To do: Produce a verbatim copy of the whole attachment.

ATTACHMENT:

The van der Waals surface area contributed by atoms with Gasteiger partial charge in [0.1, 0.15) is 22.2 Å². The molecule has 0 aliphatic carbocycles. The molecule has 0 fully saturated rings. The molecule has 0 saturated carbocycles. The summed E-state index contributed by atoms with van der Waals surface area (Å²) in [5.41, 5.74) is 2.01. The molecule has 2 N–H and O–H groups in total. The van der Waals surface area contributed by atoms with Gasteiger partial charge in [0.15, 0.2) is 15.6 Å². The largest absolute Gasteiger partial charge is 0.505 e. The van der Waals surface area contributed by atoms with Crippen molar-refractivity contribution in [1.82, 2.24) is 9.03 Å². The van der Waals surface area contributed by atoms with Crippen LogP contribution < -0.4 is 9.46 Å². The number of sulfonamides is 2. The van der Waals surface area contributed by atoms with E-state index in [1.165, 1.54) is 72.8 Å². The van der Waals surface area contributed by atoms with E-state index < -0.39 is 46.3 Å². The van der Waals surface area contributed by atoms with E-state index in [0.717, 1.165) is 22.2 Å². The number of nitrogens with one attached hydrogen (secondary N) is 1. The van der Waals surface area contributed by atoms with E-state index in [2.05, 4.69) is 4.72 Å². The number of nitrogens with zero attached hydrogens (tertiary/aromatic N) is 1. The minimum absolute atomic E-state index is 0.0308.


The van der Waals surface area contributed by atoms with Gasteiger partial charge in [0.1, 0.15) is 22.2 Å². The molecule has 0 aliphatic carbocycles. The molecule has 0 fully saturated rings. The molecule has 0 saturated carbocycles. The summed E-state index contributed by atoms with van der Waals surface area (Å²) in [5.41, 5.74) is 2.01. The molecule has 2 N–H and O–H groups in total. The van der Waals surface area contributed by atoms with Gasteiger partial charge in [0.15, 0.2) is 15.6 Å². The largest absolute Gasteiger partial charge is 0.505 e. The van der Waals surface area contributed by atoms with Crippen molar-refractivity contribution in [1.82, 2.24) is 9.03 Å². The van der Waals surface area contributed by atoms with Crippen LogP contribution < -0.4 is 9.46 Å². The number of sulfonamides is 2. The van der Waals surface area contributed by atoms with E-state index in [1.165, 1.54) is 72.8 Å². The van der Waals surface area contributed by atoms with E-state index < -0.39 is 46.3 Å². The van der Waals surface area contributed by atoms with E-state index in [0.717, 1.165) is 22.2 Å². The number of nitrogens with one attached hydrogen (secondary N) is 1. The van der Waals surface area contributed by atoms with E-state index in [2.05, 4.69) is 4.72 Å². The number of nitrogens with zero attached hydrogens (tertiary/aromatic N) is 1. The minimum absolute atomic E-state index is 0.0308.